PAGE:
The SludgeHammer Airlift pumps operate on the principle of air displacement of liquid within the pumps vertical riser. The pump operates with pressurized air that forms a bubble within a containment pipe. This bubble forces liquid held in a vertical riser up when it expands to a sufficient size to overcome the weight of the liquid in the pipe. As such, the delivery rate of any particular pump model is a function of the volume of air delivered to the unit. An air-flow delivery rate of 1 cfm will displace 7.46 gallons of liquid per minute.
Variables to be considered with airlift pump performance include:
1. Air source – Linear air pumps and regenerative blowers provide air according to their varied pump curves. These need to be consulted to determine rate of air flow at different head pressure. Depending on depth and diameter of unit air can be added at a rate that exceeds the capacity of the pump.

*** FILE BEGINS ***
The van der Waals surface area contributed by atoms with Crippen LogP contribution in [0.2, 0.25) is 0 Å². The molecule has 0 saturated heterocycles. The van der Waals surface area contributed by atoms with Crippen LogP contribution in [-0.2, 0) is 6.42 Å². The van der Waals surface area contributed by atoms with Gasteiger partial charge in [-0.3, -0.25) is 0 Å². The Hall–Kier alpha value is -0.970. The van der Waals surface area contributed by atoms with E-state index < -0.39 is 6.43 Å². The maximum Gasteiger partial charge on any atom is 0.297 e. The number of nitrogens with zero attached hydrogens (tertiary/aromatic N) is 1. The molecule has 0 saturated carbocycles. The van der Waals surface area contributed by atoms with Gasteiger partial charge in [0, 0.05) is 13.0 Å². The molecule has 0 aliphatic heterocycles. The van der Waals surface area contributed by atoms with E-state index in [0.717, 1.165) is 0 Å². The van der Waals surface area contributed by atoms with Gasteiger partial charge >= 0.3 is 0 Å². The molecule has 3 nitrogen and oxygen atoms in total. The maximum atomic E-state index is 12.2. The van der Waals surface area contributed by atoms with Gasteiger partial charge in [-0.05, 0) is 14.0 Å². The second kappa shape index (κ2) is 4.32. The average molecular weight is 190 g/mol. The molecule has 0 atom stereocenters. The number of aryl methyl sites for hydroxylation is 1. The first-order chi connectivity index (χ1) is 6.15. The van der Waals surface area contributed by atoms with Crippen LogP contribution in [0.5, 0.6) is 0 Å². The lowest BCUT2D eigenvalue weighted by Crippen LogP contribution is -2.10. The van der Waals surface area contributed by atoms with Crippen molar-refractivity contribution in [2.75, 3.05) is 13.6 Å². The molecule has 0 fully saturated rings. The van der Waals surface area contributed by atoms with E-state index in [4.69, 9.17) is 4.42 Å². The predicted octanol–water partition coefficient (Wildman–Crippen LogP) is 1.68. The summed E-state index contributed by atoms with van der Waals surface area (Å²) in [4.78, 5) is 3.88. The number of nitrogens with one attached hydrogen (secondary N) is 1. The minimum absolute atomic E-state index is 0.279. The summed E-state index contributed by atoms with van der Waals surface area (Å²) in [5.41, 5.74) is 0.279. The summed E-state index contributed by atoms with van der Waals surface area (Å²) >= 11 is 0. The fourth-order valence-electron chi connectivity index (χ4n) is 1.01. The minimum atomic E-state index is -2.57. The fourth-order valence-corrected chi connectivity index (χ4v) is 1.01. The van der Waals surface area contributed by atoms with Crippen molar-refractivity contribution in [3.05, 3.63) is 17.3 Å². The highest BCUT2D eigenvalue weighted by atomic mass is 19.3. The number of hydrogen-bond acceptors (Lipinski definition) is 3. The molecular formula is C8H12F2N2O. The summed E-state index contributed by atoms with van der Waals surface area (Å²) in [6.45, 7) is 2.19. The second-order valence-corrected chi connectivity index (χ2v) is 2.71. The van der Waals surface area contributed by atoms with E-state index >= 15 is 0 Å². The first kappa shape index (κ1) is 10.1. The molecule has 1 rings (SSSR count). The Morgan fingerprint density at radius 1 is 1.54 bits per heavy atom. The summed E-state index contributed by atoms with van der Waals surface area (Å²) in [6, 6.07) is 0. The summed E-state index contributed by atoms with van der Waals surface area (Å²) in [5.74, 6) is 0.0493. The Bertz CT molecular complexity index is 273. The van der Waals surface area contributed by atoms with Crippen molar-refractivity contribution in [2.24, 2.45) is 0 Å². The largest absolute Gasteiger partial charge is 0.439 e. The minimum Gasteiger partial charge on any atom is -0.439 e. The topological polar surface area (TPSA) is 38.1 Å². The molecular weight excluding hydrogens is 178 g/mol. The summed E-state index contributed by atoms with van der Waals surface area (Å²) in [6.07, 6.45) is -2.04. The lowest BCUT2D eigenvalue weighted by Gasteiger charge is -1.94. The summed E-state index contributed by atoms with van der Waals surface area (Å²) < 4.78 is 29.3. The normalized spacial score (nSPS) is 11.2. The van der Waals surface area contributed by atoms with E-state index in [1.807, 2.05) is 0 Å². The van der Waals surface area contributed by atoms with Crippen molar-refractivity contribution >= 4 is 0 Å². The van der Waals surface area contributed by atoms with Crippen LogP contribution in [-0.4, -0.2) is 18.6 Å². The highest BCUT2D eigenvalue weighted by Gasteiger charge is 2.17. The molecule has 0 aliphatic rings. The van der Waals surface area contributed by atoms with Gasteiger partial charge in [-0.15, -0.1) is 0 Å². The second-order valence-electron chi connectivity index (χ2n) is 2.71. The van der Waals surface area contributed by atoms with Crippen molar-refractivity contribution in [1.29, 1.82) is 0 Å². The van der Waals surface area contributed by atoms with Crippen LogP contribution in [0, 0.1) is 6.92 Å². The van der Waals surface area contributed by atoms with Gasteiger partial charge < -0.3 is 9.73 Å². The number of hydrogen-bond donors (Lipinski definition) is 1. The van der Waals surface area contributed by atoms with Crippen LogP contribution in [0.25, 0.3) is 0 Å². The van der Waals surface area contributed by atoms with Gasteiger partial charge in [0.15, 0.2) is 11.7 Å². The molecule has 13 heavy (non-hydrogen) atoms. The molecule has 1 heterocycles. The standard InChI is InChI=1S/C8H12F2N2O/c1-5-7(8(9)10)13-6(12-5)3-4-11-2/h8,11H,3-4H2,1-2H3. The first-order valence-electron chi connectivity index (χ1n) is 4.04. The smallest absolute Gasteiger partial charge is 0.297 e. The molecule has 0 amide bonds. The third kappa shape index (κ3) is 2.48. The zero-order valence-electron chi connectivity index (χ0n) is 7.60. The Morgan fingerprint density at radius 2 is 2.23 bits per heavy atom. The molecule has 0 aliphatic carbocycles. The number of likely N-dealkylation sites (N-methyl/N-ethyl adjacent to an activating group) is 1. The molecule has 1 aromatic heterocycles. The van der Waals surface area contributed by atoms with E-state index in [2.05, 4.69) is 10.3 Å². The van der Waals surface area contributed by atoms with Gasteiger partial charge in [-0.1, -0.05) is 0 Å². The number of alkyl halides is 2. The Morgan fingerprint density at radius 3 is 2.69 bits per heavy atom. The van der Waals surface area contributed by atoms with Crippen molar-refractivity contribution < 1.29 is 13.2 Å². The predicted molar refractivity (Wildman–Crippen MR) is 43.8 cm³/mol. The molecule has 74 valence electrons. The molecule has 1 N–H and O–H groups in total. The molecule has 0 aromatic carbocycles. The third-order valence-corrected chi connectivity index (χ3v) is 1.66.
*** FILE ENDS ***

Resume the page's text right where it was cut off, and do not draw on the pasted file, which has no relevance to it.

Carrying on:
2. Depth of placement –
a) The psi of the liquid can be calculated at 0.45 psi/per foot of head, thus placement of the pump at 4 feet depth requires a minimum air pressure of of 1.8 psi for operation.
b) The pump generally will not operate until the bottom of the central vertical riser is at least 1-2 feet underwater. Height of lift will depend on the depth of the inlet so it is recommended that the unit be placed as close to the bottom as possible.
3. Diameter of pipe – Diameter of the vertical riser in the pump is a function of the desired height of lift and the potential for solids clogging. Where suspended solids are in small particulate form the 1″ diameter is suitable. This diameter provides greater lifting capacity for recycling purposes. If larger particulate material is present the 2″ diameter riser eliminates the potential for clogging, however, height of lift is reduced. Expect lifts of up to 6′ with the 1″ diameter airlift unit and lift up to 3′ with the 2″ diameter unit.
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